Alison Sieke: Okay, and that comes in a little dropper. It's got the highest concentration of CBD. Again, if you can find one that has a full spectrum, which just has a little tiny hint of THC, there's no psychoactive properties, but it just helps activate the CBD, I would go with that one. This one also lasts the longest, when it's in that form. Now, you can also find capsules. Capsules are great. For me personally, there's no way that I could get my dog to swallow that capsule. You could try breaking it up and putting it over food, but that's a good option too. Also, there are creams. They are the least effective, but I would recommend a cream if your dog is not going to ingest something that tastes like a hemp plant or if they have muscle pain. You could use the cream as a little bit, massage it in there, and that might help that specific targeted area. 

Kyle Kittleson: Yeah, and creams, for obviously most dogs and cats, they're covered in fur, they're hard to put on there.

Alison Sieke: Yeah.

Kyle Kittleson: I don't think, and this is not for sure, but I don't think there's any issue if they lick a little bit of the cream wherever you put it, but I would still place it somewhere where they couldn't get it. For example, when Callie gets her tick medicine, I put it in between her shoulders on her back. There's no way she's going to be able to lick that because you just don't want them doing that. So, I would try to put the cream somewhere where they wouldn't lick, be able to get at it because dogs and cats will do that.

Alison Sieke: Yeah, and the way that it's going to be absorbed through their digestive system is going to be different than it is on your skin. If it's a cream, it's meant to be on their skin, not in their mouth. All right, let's get into supplementation for your dogs and cats.

Kyle Kittleson: So, do give Peaches any supplementations?

Alison Sieke: I do. So, I used to get her Omegas, but it was literally... I think it was Wild Alaskan Salmon Oil, and I had a lot of complaints from people who were like, "Yo, your dog's breath just smells like fish."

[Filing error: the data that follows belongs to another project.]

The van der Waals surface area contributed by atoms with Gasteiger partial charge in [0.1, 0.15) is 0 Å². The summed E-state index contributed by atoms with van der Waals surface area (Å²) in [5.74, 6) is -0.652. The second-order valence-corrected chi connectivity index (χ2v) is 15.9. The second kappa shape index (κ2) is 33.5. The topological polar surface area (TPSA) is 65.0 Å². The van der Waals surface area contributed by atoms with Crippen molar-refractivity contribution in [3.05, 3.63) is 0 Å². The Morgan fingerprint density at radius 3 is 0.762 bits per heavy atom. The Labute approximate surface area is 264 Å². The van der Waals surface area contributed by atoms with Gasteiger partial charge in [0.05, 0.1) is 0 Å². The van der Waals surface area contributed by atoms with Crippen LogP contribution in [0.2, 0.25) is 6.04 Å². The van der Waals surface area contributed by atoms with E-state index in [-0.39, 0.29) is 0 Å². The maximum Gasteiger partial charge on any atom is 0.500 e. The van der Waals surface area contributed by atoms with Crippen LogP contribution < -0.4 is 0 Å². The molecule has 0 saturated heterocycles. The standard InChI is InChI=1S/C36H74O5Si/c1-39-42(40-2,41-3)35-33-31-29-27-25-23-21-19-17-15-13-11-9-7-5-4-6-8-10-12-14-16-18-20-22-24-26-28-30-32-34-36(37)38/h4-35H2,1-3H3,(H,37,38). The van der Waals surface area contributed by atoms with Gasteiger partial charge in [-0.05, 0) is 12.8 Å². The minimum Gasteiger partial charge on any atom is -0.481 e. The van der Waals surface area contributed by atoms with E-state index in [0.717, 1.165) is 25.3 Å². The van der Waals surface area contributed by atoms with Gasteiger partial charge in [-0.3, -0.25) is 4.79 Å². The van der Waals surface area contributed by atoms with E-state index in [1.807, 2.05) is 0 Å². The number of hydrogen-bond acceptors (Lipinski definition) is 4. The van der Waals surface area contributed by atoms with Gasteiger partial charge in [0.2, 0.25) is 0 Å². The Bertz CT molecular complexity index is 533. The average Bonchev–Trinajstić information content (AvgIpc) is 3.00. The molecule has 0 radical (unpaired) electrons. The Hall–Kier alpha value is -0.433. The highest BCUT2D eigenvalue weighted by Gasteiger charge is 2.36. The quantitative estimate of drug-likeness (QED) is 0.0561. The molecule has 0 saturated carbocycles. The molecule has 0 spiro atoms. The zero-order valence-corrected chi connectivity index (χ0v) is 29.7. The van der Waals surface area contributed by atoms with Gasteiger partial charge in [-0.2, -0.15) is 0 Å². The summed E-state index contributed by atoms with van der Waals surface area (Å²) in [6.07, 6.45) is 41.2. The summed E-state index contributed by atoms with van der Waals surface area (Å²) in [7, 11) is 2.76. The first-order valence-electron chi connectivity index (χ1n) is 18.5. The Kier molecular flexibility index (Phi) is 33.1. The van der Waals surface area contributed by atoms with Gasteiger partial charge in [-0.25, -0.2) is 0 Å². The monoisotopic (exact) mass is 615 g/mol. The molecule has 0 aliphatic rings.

Kyle Kittleson: Yeah.

Alison Sieke: So, I stopped giving her that, and now I give her CBD tincture actually when I leave her alone for more than three hours.

Kyle Kittleson: There are some basic supplements to consider for all doggie parents out there. Dog multivitamins can be a good supplement if you're making your dog's food yourself to ensure the vitamin levels are met. Omega 3 and 6 fatty acids help keep their coat shiny and healthy. I tend to just put a couple raw eggs. I include the shell in Callie's breakfast and dinner. I don't do it every time, but if I feel like she needs a little, a little extra.

Alison Sieke: I love that. Wait, so that's..

Kyle Kittleson: Because I gave her fish oil

Alison Sieke: For the Omegas? Okay.

Kyle Kittleson: Yes. Yeah, I gave her fish oil. She didn't smell bad, but I smelt bad. I was like, "God, I don't want to smell this twice a day, it's disgusting," and I used to work with marine animals so I smelled like fish all the time. I have done my dues, now I'm ready to not smell like fish. So, I just use an egg. It seems to work great. Now, Callie is my eight year old yellow lab. She is taking... She started last year because the vet says she has pre-arthritis and it's so sad to me. So, she's on some.

Alison Sieke: Oh no. How can they tell? Could you tell?